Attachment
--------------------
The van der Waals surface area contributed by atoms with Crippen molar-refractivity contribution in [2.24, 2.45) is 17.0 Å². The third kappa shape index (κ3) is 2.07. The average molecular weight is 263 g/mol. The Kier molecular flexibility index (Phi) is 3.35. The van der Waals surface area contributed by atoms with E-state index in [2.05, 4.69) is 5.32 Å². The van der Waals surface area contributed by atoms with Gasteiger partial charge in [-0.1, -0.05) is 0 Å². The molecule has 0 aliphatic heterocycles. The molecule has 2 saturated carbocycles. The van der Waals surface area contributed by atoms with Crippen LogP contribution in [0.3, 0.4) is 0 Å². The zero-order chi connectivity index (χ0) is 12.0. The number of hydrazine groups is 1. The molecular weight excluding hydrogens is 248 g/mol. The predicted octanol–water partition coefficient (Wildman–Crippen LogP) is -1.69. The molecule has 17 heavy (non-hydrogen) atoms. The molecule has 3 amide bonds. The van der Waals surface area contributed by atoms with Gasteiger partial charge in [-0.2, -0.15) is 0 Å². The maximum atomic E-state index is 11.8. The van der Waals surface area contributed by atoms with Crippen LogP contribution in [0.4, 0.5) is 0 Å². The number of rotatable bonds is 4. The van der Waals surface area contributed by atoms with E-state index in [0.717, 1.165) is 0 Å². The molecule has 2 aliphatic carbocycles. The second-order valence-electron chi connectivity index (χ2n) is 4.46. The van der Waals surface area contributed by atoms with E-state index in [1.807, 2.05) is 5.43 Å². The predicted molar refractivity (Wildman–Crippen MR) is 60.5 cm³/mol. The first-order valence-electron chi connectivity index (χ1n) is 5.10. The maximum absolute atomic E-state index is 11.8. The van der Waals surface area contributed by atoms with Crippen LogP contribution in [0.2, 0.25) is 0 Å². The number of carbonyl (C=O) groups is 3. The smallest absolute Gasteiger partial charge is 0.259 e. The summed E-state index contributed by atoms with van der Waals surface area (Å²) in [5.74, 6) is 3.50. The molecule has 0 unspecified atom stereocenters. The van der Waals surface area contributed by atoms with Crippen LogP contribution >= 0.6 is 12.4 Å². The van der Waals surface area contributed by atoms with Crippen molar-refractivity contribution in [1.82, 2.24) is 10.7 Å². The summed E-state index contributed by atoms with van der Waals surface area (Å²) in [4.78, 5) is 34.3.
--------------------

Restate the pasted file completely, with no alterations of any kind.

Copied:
The van der Waals surface area contributed by atoms with Crippen molar-refractivity contribution in [2.24, 2.45) is 17.0 Å². The third kappa shape index (κ3) is 2.07. The average molecular weight is 263 g/mol. The Kier molecular flexibility index (Phi) is 3.35. The van der Waals surface area contributed by atoms with E-state index in [2.05, 4.69) is 5.32 Å². The van der Waals surface area contributed by atoms with Gasteiger partial charge in [-0.1, -0.05) is 0 Å². The molecule has 0 aliphatic heterocycles. The molecule has 2 saturated carbocycles. The van der Waals surface area contributed by atoms with Crippen LogP contribution in [0.3, 0.4) is 0 Å². The zero-order chi connectivity index (χ0) is 12.0. The number of hydrazine groups is 1. The molecular weight excluding hydrogens is 248 g/mol. The predicted octanol–water partition coefficient (Wildman–Crippen LogP) is -1.69. The molecule has 17 heavy (non-hydrogen) atoms. The molecule has 3 amide bonds. The van der Waals surface area contributed by atoms with Gasteiger partial charge in [-0.2, -0.15) is 0 Å². The maximum atomic E-state index is 11.8. The van der Waals surface area contributed by atoms with Crippen LogP contribution in [0.4, 0.5) is 0 Å². The number of rotatable bonds is 4. The van der Waals surface area contributed by atoms with E-state index in [0.717, 1.165) is 0 Å². The molecule has 2 aliphatic carbocycles. The second-order valence-electron chi connectivity index (χ2n) is 4.46. The van der Waals surface area contributed by atoms with E-state index in [1.807, 2.05) is 5.43 Å². The predicted molar refractivity (Wildman–Crippen MR) is 60.5 cm³/mol. The first-order valence-electron chi connectivity index (χ1n) is 5.10. The maximum absolute atomic E-state index is 11.8. The van der Waals surface area contributed by atoms with Crippen LogP contribution in [0.2, 0.25) is 0 Å². The number of carbonyl (C=O) groups is 3. The smallest absolute Gasteiger partial charge is 0.259 e. The summed E-state index contributed by atoms with van der Waals surface area (Å²) in [5.74, 6) is 3.50. The molecule has 0 unspecified atom stereocenters. The van der Waals surface area contributed by atoms with Crippen LogP contribution >= 0.6 is 12.4 Å². The van der Waals surface area contributed by atoms with Crippen molar-refractivity contribution in [1.82, 2.24) is 10.7 Å². The summed E-state index contributed by atoms with van der Waals surface area (Å²) in [4.78, 5) is 34.3.